Poor Countries Reject "Suicide Pact"

A negotiator for the world's most vulnerable nations says a leaked draft agreement shows that rich countries aren't being honest brokers at Copenhagen.

| Wed Dec. 9, 2009 1:02 PM EST

Will backroom deals among rich nations lead to death and devastation for poorer ones? That's the fear of negotiators from world's most impoverished countries—a bloc known as the Group of 77, or G77—especially after an early draft of proposed negotiating text was leaked to the media on Tuesday. It outlined a weak agreement that required fewer emissions cuts from wealthy nations. In the conference's first flashpoint, G77 negotiators stormed into a main hall in the middle of the busy conference center. "We will not die quietly," they chanted.

"We have been asked to sign a suicide pact," declared Lumumba Stanislaus Di-Aping, the Sudanese chairman of the G77. The proposed levels of warming that the draft would allow mean "certain death for Africa," he said. The group also slammed the proposed levels of funding from rich nations to help developing countries adapt to climate change and curb their own emissions. "Ten billion dollars is not enough to buy us coffins," charged Di-Aping, according to reports from the scene.

The leaked draft is not necessarily the negotiating position for many developed nations. But it has raised suspicions that rich nations aren't being honest brokers. Mother Jones talked to Di-Aping on Tuesday night about the draft and what it means for those countries for which the talks at Copenhagen are already a matter of survival.

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Mother Jones: What impact has the leaked draft had on the summit?

Lumumba Stanislaus Di-Aping: The leak is a very unfortunate development and a very dangerous development because it has confirmed that some people in the Danish government are hell-bent on superimposing an unjust deal on developing countries. Of course, it equally says there’s no respect at all to the formal process and the spirit of transparency, equal participation, equal vote, and voice—which is why we have a UNFCCC. It’s a select few being chosen, and it’s the interest of few being advanced at the expense of all humanity. This is the procedural problem with this document and this process.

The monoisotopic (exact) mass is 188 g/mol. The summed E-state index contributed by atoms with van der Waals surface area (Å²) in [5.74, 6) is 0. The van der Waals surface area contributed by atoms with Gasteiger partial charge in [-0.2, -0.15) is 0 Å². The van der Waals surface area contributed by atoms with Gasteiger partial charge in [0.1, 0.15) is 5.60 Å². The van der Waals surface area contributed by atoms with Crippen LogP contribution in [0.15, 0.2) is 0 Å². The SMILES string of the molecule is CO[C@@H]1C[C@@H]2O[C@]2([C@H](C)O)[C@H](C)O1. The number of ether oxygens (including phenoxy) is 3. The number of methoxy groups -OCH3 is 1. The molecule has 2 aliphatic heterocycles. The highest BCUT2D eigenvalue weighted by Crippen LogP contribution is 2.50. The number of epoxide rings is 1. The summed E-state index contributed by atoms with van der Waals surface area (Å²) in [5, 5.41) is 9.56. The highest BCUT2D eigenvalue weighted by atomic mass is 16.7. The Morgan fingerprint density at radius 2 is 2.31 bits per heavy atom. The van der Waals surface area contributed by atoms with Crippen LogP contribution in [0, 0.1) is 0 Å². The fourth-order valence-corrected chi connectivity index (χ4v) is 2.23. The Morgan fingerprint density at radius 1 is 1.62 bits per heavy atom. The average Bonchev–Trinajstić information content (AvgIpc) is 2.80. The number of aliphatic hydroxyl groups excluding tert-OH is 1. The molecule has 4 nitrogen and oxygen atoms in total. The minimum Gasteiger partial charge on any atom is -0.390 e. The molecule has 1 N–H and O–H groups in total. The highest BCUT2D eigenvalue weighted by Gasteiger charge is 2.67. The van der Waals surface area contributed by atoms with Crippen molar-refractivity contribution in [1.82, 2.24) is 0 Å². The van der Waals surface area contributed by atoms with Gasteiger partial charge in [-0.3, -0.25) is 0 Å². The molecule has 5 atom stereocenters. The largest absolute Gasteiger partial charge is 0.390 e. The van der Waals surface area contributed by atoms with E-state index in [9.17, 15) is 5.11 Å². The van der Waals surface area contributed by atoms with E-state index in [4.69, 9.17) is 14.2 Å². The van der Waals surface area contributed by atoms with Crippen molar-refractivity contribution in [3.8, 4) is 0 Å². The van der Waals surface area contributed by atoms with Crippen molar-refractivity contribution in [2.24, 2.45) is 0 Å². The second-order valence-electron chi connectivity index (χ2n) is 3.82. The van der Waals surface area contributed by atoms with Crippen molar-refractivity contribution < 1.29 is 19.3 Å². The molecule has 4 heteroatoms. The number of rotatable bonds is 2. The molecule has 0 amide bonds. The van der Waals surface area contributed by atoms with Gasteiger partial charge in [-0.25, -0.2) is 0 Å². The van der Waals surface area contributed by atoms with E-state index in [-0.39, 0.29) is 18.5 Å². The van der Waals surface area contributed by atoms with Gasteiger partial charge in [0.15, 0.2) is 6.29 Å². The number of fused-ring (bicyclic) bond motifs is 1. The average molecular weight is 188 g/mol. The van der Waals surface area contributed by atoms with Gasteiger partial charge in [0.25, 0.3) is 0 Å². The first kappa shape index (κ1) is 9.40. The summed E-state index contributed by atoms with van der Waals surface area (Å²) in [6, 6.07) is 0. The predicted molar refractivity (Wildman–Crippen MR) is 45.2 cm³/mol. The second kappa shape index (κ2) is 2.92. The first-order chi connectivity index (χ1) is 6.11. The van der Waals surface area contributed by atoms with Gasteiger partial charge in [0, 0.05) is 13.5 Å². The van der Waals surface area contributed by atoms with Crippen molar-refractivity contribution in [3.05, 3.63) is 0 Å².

MJ: What does that mean for the negotiationsgoing forward from this point?

Di-Aping: Luckily enough, most member states are determined to do their best to reach a successful outcome. G77 member states will continue negotiation. They are committed to transparent negotiations in order to reach a just and equitable deal, and a just and equitable deal is a deal that will grant them both the right to rapid economic development and at the same time radical reductions of emissions. This is what is needed.

MJ: I know one of the issues raised is the two degree idea—that it was okay to have the planet warm by two degrees—and I know that the G77, especially the African delegation, has said this goal won’t prevent major climate changes.

Di-Aping: This is a very serious issue. Two degrees centigrade [of warming] translates into 3.75 degrees in Africa, which means basically Africa is being turned into a furnace. That’s basically certain death for Africa, and as such it’s not something that any African—man, child, or woman—will accept. I cannot imagine which president of which African state will choose to condemn his citizens to total devastation and destruction in order to keep the supremacy of Western economies.

MJ: What is a better target?

Di-Aping: Africa as we speak has put forward, not formally yet, 1.5 degree centigrade for a goal.

MJ: You speak on behalf of the G77, the largest bloc represented at the summit. What are the challenges to bringing everyone in the G77 to consensus?

Di-Aping: As Walt Whitman would say, we are a multitude of things. We may not cohere on the face of it, but it's been our tradition since 1964 that while understanding the differences, we have to negotiate from a common position. We are advancing and we have made huge progress in order to articulate the common position, which is where we are going to start from. I can comfortably say in absolute, [that when we are a united bloc], developed countries cannot impose on developing countries. We have the resolve not to condemn our citizens to suffer.

MJ: The other major question on the agenda is how much money developed nations will give to help developing countries reduce their emissions and adapt to climate change. What do you think of the $10 billion figure for short-term financing that developed nations are discussing?

Di-Aping: Well, the question of the quantity of the finance required to deal with this situation needs to be seen from this perspective: What is the nature of the risk that we are facing, and is the finance and the actions taken commensurate with that risk? The world's scientists and policy decision makers have publicly stated that this is the greatest risk humanity has ever faced. Now if that’s the case, it’s very strange that $10 billion is considered adequate financing even for a fast track. Compare $10 billion to $1.1 trillion that developed countries put on the table to handle and address the financial crisis. Think of the trillions that the U.S. Treasury poured into Wall Street to save the banking industry, which is legitimate. Compare that to the amount of money being used and put into the defense budget. There are trillions being spent on armies with imaginary battles to fight when the risk that we face is being dealt with in the most illogical manner.

Developed country leaders...need to rise to the level of leadership required. That’s why we appeal to all of them, from Australia to Canada and from the US to Japan, to rethink the policy decisions and the proposals put forward because they are condemning developing countries to an unimaginable sentence.

 

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